GENERAL FEATURES OF THE SHAPING PROCEDURE
[Extracted from Rushall, B. S., & Siedentop, D. (1972). The development and control of behavior in sport and physical education. Philadelphia, PA: Lea & Febiger. (pp. 152-155)]
The Shaping Procedure
The process of becoming competent in physical performance must be divided into a large number of small steps with reinforcement being contingent upon the completion of each step. This does not imply teaching by the part method. It requires the development of systematic, empirically justified, successive approximations of the final skill as a program for teaching physical behaviors. Small steps facilitate shaping because they place reinforcement within the reach of the individual. The importance of step formulation cannot be over-emphasized. It offers the prospect of producing programs which eliminate or minimize errors and their contaminant negative qualities. Complex behaviors must be developed through programmed procedures. Typical procedures of instruction do not have a skillful program which moves through a series of progressive approximations to the final topography. Poorly developed programs and poor reinforcement techniques retard optimal skill development.
The learning rates and abilities of individuals vary greatly. Some need only a general idea of a skill as a prime and then seemingly proceed on their own path of self-reinforcement. In contrast, others never seem to display a facility for learning physical skills. Most participants in sports and physical education fall between these extremes. By adequate programming and reinforcement, all individuals should be able to learn. To optimize learning rates, step sequences need to be partly individualized. This does not mean that a new sequence is formulated for each performer. Rather, a single sequence designed for the very slow learner is sufficient. The fast learners skip steps according to their performance. The total sequence contains the elements necessary for a good program for any individual for it should comprise the universal set of steps. The skill in shaping behaviors resides in the coach's ability to select the correct sequence. This skill increases as the individual becomes familiar with and experienced in applying the strategy.
Shaping should continue into the highest degree of performance. The shaping process is an appropriate control strategy when further discriminations are to be made and inefficiencies are to be removed from a behavior as is the usual case with highly skilled performers.
The Distribution of Practice Sessions
A popular topic in psychological research was massed versus distributed practice sessions. This controversy was debated without any firm resolve as to the merits of one method over the other. The general conclusion has been reached that massed practice is good for some tasks and distributed practice is good for the majority of tasks. In terms of measures of retention, the practice plan seems of minor importance. Methodological problems were prevalent in this research area. However, a variable that was rarely controlled was reinforcement. It has been found that with careful control of the reinforcement conditions in a practice session, learning rates and persistence can be increased remarkably. This feature has been displayed in both animal and human experiments. The general rule now is that the length of a practice session is determined by the physiological fatigue incurred and the individual's motivation to progress (reinforcement). By carefully alternating activities and providing adequate reinforcement, the work output and performance improvement of athletes can be greatly increased. In complex activities (such as swimming, track and field, football) where the participant is required to practice a repertoire of skills, the participation period can be extended by changing the skills practiced while general physiological fatiguing occurs. This is evidenced in modem swimming programs where specialists train for a particular stroke by using a medley program (Rushall, 1967a). Generally, the greater the number of skills that need to be practiced, the longer can be the practice session. When reinforcement is programmed the main determinant of the length will be physiological tolerance.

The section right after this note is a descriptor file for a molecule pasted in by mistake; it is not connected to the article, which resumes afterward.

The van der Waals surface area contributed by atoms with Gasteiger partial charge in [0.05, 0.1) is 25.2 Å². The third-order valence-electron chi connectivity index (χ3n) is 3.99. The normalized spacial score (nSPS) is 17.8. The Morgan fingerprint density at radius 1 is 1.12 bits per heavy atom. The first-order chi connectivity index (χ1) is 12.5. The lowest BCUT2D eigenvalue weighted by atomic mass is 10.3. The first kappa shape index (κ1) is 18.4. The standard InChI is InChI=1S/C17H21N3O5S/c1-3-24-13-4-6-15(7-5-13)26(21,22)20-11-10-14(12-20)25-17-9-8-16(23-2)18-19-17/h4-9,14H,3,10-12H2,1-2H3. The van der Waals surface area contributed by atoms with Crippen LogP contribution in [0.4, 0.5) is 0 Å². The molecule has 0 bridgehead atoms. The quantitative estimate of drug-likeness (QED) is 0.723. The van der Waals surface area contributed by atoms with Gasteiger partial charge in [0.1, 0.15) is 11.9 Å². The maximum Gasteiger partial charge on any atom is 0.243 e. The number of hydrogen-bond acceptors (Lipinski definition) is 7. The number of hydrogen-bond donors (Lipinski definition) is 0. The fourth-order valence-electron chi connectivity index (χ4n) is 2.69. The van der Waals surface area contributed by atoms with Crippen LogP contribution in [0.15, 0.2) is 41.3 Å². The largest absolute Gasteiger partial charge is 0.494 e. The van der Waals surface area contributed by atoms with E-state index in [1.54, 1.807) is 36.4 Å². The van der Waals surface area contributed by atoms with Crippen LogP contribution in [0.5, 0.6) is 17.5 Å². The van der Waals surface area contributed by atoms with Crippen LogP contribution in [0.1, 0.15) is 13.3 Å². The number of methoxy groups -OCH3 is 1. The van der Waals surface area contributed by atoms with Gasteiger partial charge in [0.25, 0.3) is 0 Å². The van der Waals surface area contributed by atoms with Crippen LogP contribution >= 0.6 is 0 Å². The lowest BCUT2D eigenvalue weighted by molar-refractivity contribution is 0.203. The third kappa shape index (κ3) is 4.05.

There is a great scope for research in sports and physical education to determine the methods for increasing diligence, application, and persistence in training through the use of reinforcement. Until reinforcement is controlled, the optimum length and distribution of practice sessions cannot be postulated.
Teaching Short-duration Behaviors
Many physical skills are of a short duration, particularly those which are two-phase actions. Skills such as throwing, punting a football, diving, hitting a golf ball, etc., are examples of short-duration activities. The kinesthetic information that is generated in these behaviors is confused and relatively meaningless. The only performance information that can be used for changing the skill is evaluative intrinsic information feedback (IF) or artificial IF. Although these skills are usually two-phase actions they still constitute a chain of minute behaviors. The occasion often arises where a member in the middle of the chain needs to be altered, for example, the positioning of the foot in the punt kick. A method is required to alter this aspect of the behavior.